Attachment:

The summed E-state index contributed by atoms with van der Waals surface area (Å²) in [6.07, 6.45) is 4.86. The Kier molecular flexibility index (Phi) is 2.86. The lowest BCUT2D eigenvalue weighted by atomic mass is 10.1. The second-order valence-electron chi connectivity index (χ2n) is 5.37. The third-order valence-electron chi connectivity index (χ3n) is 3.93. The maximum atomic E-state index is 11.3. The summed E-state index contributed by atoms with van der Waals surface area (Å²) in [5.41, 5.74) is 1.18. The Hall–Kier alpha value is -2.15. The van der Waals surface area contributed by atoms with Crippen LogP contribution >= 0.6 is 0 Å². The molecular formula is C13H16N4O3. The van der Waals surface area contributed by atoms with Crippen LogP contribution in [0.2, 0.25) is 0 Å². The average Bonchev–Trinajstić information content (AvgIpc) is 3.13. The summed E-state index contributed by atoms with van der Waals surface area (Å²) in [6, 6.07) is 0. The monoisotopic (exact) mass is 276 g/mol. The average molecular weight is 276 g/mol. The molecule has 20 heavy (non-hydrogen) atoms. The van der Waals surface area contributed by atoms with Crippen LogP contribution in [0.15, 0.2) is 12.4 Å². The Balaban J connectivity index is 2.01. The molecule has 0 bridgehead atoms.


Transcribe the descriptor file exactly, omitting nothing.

The summed E-state index contributed by atoms with van der Waals surface area (Å²) in [6.07, 6.45) is 4.86. The Kier molecular flexibility index (Phi) is 2.86. The lowest BCUT2D eigenvalue weighted by atomic mass is 10.1. The second-order valence-electron chi connectivity index (χ2n) is 5.37. The third-order valence-electron chi connectivity index (χ3n) is 3.93. The maximum atomic E-state index is 11.3. The summed E-state index contributed by atoms with van der Waals surface area (Å²) in [5.41, 5.74) is 1.18. The Hall–Kier alpha value is -2.15. The van der Waals surface area contributed by atoms with Crippen LogP contribution >= 0.6 is 0 Å². The molecular formula is C13H16N4O3. The van der Waals surface area contributed by atoms with Crippen LogP contribution in [0.2, 0.25) is 0 Å². The average Bonchev–Trinajstić information content (AvgIpc) is 3.13. The summed E-state index contributed by atoms with van der Waals surface area (Å²) in [6, 6.07) is 0. The monoisotopic (exact) mass is 276 g/mol. The average molecular weight is 276 g/mol. The molecule has 20 heavy (non-hydrogen) atoms. The van der Waals surface area contributed by atoms with Crippen LogP contribution in [0.15, 0.2) is 12.4 Å². The Balaban J connectivity index is 2.01. The molecule has 0 bridgehead atoms.